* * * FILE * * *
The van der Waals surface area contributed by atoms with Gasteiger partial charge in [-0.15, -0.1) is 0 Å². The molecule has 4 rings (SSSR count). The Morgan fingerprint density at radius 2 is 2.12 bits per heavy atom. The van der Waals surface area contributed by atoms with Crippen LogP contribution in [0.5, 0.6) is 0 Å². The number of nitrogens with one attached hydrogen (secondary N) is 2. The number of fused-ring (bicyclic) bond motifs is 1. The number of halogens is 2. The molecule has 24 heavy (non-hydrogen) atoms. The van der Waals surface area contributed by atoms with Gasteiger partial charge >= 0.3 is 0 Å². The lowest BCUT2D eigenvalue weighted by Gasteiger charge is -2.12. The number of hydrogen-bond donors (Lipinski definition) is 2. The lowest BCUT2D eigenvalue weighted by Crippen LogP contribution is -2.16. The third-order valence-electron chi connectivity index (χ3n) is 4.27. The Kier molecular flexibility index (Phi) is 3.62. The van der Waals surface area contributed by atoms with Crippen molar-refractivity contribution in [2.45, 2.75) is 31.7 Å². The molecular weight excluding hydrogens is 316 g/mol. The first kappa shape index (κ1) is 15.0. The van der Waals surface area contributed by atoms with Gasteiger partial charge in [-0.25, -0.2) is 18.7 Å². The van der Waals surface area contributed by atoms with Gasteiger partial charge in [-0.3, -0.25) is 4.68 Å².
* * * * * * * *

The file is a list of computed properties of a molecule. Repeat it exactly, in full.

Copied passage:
The van der Waals surface area contributed by atoms with Gasteiger partial charge in [-0.15, -0.1) is 0 Å². The molecule has 4 rings (SSSR count). The Morgan fingerprint density at radius 2 is 2.12 bits per heavy atom. The van der Waals surface area contributed by atoms with Crippen LogP contribution in [0.5, 0.6) is 0 Å². The number of nitrogens with one attached hydrogen (secondary N) is 2. The number of fused-ring (bicyclic) bond motifs is 1. The number of halogens is 2. The molecule has 24 heavy (non-hydrogen) atoms. The van der Waals surface area contributed by atoms with Gasteiger partial charge >= 0.3 is 0 Å². The lowest BCUT2D eigenvalue weighted by Gasteiger charge is -2.12. The number of hydrogen-bond donors (Lipinski definition) is 2. The lowest BCUT2D eigenvalue weighted by Crippen LogP contribution is -2.16. The third-order valence-electron chi connectivity index (χ3n) is 4.27. The Kier molecular flexibility index (Phi) is 3.62. The van der Waals surface area contributed by atoms with Crippen molar-refractivity contribution in [2.45, 2.75) is 31.7 Å². The molecular weight excluding hydrogens is 316 g/mol. The first kappa shape index (κ1) is 15.0. The van der Waals surface area contributed by atoms with Gasteiger partial charge in [-0.25, -0.2) is 18.7 Å². The van der Waals surface area contributed by atoms with Gasteiger partial charge in [-0.3, -0.25) is 4.68 Å².